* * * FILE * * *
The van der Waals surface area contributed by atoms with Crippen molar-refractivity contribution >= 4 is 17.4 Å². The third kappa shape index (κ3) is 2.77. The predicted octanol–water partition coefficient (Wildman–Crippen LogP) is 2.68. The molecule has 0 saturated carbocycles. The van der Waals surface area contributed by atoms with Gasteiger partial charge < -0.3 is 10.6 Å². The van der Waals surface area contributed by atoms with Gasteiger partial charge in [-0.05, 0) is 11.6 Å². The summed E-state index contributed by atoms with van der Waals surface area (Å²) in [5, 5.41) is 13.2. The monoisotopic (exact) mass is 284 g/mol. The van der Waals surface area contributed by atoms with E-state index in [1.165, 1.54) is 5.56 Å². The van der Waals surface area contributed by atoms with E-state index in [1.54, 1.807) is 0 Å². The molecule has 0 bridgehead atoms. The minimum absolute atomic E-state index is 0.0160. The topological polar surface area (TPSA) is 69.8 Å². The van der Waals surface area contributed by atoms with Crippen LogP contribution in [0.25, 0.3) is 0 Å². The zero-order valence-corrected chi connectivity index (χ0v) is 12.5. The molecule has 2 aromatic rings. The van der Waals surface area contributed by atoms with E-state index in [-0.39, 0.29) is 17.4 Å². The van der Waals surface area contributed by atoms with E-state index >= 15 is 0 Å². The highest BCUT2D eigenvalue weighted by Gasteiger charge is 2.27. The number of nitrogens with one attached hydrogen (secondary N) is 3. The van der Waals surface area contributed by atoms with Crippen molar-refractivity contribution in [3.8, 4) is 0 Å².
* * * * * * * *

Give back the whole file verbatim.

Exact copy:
The van der Waals surface area contributed by atoms with Crippen molar-refractivity contribution >= 4 is 17.4 Å². The third kappa shape index (κ3) is 2.77. The predicted octanol–water partition coefficient (Wildman–Crippen LogP) is 2.68. The molecule has 0 saturated carbocycles. The van der Waals surface area contributed by atoms with Gasteiger partial charge < -0.3 is 10.6 Å². The van der Waals surface area contributed by atoms with Gasteiger partial charge in [-0.05, 0) is 11.6 Å². The summed E-state index contributed by atoms with van der Waals surface area (Å²) in [5, 5.41) is 13.2. The monoisotopic (exact) mass is 284 g/mol. The van der Waals surface area contributed by atoms with E-state index in [1.165, 1.54) is 5.56 Å². The van der Waals surface area contributed by atoms with E-state index in [1.54, 1.807) is 0 Å². The molecule has 0 bridgehead atoms. The minimum absolute atomic E-state index is 0.0160. The topological polar surface area (TPSA) is 69.8 Å². The van der Waals surface area contributed by atoms with Crippen LogP contribution in [0.25, 0.3) is 0 Å². The zero-order valence-corrected chi connectivity index (χ0v) is 12.5. The molecule has 2 aromatic rings. The van der Waals surface area contributed by atoms with E-state index in [-0.39, 0.29) is 17.4 Å². The van der Waals surface area contributed by atoms with E-state index >= 15 is 0 Å². The highest BCUT2D eigenvalue weighted by Gasteiger charge is 2.27. The number of nitrogens with one attached hydrogen (secondary N) is 3. The van der Waals surface area contributed by atoms with Crippen molar-refractivity contribution in [3.8, 4) is 0 Å².